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The Robe (1953)

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You crucified him. You, my master. Yet you freed me. I’ll never serve you again, you Roman pig. Masters of the world, you call yourselves. Thieves! Murderers! Jungle animals! A curse on you! A curse on your empire!  Drunk and disillusioned Roman centurion Marcellus Gallio (Richard Burton), wins Jesus’ robe in a dice game after the crucifixion. Marcellus has never been a man of faith like his slave, Demetrius (Victor Mature), but when Demetrius escapes with the robe, Marcellus experiences disturbing visions and feels guilty for his actions. Convinced that destroying the robe will cure him, Marcellus sets out to find Demetrius and discovers his Christian faith along the way… This widescreen epic was adapted from Lloyd C. Douglas’ 1942 novel by Gina Kaus, Albert Maltz and Philip Dunne and it has a sense of enormity and place as it is set over 6 years in Rome, Judea – inaccurately called Palestine here – Capri and Galilee, with the might of the Empire amplified by Alfred Newman’s classical score. At its best this is a film of conscience and faith and the origins of Christianity;  at its most entertaining it’s a marvellous sword and sandals outing, among the very best of its era. Directed by Henry Koster, this was the first film made in CinemaScope.

A Tale of Love and Darkness (2016)

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Natalie Portman returns to her homeland of Israel for this touching adaptation of the Amos Oz memoir of their country’s  violent post-WW2 transition to statehood after the ending of the British Mandate. She plays his mother, a Polish woman whose relationship with her own vicious mother is more than a little tricky and finds her suffused with survivor’s guilt;  her husband is an academic writer, a weak-minded man envious of a novelist friend’s success and tempted to play an active part in the forthcoming actions to create Israel;  young Amos observes and listens; being told stories; and creating his own impressions of adults, their relationships and rivalries, and what they do to survive; and how marriage works. There’s even a budding romance with an Arabic girl who talks to him of poetry. The performances are uniformly good but remarkably, given her busy behind the scenes role (adapting and directing) it’s Portman who surprises in her interpretation of a woman who finally goes off the rails in the most understandable way possible.  Strangely, it is her voice that alerts you:  she speaks Hebrew in an entirely different and lower register than in her English-language performances and her persona achieves a different kind of depth as a result. Who knew? A beautifully made and fascinating piece of work.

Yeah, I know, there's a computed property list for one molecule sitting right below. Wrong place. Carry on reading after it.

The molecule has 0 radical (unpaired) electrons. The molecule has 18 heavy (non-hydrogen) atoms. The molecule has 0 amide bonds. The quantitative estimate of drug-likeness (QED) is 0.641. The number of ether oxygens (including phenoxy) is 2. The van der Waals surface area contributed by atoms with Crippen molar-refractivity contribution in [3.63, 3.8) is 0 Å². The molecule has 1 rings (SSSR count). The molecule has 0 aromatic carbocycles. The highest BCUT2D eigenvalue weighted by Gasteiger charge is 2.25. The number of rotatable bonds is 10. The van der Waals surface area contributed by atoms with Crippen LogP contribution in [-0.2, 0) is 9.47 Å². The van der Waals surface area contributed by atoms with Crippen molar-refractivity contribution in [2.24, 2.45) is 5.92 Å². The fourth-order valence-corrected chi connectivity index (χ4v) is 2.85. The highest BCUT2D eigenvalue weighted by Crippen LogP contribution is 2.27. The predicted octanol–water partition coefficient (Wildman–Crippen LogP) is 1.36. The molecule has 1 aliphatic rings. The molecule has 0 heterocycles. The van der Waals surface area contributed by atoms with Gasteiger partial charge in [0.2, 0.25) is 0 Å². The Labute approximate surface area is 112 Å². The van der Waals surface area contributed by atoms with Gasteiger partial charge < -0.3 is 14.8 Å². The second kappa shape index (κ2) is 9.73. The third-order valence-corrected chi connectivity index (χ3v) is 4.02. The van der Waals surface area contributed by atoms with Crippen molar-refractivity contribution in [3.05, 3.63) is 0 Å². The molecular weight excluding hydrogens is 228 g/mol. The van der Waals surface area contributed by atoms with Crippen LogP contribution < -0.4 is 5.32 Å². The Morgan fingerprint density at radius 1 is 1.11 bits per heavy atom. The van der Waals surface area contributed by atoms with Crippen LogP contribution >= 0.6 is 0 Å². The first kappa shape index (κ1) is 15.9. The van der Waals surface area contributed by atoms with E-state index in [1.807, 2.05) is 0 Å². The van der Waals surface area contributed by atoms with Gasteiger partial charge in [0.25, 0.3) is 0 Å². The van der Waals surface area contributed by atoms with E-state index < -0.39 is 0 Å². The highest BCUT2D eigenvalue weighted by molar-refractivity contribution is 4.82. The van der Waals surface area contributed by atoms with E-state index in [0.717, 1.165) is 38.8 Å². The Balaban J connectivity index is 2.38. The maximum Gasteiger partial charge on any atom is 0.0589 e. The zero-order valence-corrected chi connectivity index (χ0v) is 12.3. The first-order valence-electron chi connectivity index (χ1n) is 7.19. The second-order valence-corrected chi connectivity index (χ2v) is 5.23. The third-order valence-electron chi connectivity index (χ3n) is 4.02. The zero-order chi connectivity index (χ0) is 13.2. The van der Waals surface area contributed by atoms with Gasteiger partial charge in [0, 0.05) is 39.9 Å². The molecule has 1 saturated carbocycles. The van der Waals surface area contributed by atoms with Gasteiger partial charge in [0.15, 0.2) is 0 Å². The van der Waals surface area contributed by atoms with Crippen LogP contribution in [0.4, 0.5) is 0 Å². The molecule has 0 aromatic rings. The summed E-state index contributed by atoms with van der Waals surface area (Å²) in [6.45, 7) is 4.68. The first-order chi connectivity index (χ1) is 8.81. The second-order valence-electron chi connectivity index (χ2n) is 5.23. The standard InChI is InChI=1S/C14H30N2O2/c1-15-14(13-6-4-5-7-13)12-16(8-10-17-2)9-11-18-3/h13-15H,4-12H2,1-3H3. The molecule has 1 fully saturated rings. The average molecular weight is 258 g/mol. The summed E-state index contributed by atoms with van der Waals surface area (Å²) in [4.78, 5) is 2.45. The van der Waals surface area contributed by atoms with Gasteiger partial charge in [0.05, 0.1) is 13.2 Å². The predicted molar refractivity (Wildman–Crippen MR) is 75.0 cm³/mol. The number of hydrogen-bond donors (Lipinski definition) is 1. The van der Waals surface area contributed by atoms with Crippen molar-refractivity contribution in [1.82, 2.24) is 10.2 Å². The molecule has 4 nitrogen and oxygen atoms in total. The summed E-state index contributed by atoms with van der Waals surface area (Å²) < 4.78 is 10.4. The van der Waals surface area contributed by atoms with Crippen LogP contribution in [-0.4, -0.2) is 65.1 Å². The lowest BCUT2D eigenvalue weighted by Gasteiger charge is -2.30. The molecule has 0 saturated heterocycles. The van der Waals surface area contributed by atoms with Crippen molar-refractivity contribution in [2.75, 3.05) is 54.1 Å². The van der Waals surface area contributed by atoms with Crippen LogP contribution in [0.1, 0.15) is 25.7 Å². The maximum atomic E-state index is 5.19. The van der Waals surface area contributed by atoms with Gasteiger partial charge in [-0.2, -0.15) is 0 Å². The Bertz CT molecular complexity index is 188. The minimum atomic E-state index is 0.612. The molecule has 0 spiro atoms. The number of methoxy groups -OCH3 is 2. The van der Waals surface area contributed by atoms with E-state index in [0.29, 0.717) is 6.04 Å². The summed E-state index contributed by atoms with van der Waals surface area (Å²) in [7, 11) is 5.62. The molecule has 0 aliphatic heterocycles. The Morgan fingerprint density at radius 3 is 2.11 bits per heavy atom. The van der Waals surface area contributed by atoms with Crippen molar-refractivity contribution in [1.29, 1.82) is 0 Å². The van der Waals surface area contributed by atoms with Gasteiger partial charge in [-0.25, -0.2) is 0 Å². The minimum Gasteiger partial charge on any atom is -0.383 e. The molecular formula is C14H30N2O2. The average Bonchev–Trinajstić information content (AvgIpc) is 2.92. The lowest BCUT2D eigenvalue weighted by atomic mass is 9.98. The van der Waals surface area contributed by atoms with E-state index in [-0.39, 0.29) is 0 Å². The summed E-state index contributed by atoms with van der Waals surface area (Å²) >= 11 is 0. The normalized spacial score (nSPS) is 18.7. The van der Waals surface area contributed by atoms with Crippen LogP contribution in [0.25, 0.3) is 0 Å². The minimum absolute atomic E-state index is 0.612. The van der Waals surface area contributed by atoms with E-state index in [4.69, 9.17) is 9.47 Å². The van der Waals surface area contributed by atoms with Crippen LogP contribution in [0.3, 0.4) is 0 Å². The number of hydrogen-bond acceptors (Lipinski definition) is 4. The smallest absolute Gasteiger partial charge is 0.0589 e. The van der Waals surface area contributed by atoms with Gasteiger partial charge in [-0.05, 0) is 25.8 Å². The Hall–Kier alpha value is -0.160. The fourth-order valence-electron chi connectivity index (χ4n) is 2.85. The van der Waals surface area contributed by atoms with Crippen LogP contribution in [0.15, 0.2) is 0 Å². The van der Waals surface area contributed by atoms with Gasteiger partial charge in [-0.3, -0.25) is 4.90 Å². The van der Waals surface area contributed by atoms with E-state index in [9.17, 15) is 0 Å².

להסתגלות נגיעה זו של הזיכרונות העמוסים העוז של המעבר שלאחר WW2 האלים של נטלי פורטמן חוזרת למולדתה ישראל  ארצם למדינה לאחר סיום המנדט הבריטי. היא משחקת אמו, פולני שיחסיה עם אמה הקסמים שלה הוא קצת יותר מסובך ומוצא אותה רווי האשמה של הניצול; בעלה הוא סופר אקדמי, יתפתה לשחק חלק פעיל בפעולות הקרובות ליצור בישראל; צעיר עמוס מעירה ומקשיב, להיות סיפורים ויצירת יתרשם בעצמו של מבוגרים, יחסים ויריבויות שלהם, ומה הם עושים כדי לשרוד. ואיך נישואים עובדים. יש אפילו רומן ניצנים עם נערת ערבית מי שמדבר אליו שירה. ההופעות הן אחיד טובות אבל להפליא, בהתחשב עסק אותה מאחורי קלעי התפקיד (התאמה ובימוי) זה פורטמן מי שמפתיע בפרשנות שלה של אישה סוף הסוף הולכת מהפסים באופן המובן ביותר האפשרי. באופן מוזר, זה קולה שמתריעה: היא מדברת עברית ב מרשם שונה לחלוטין ונמוך בהופעות שלה בשפה האנגלית והאישיות שלה משיגה סוג אחר של עומק כתוצאה מכך. מי ידע? חתיכה יפה עשתה ומרתקת של עבודה.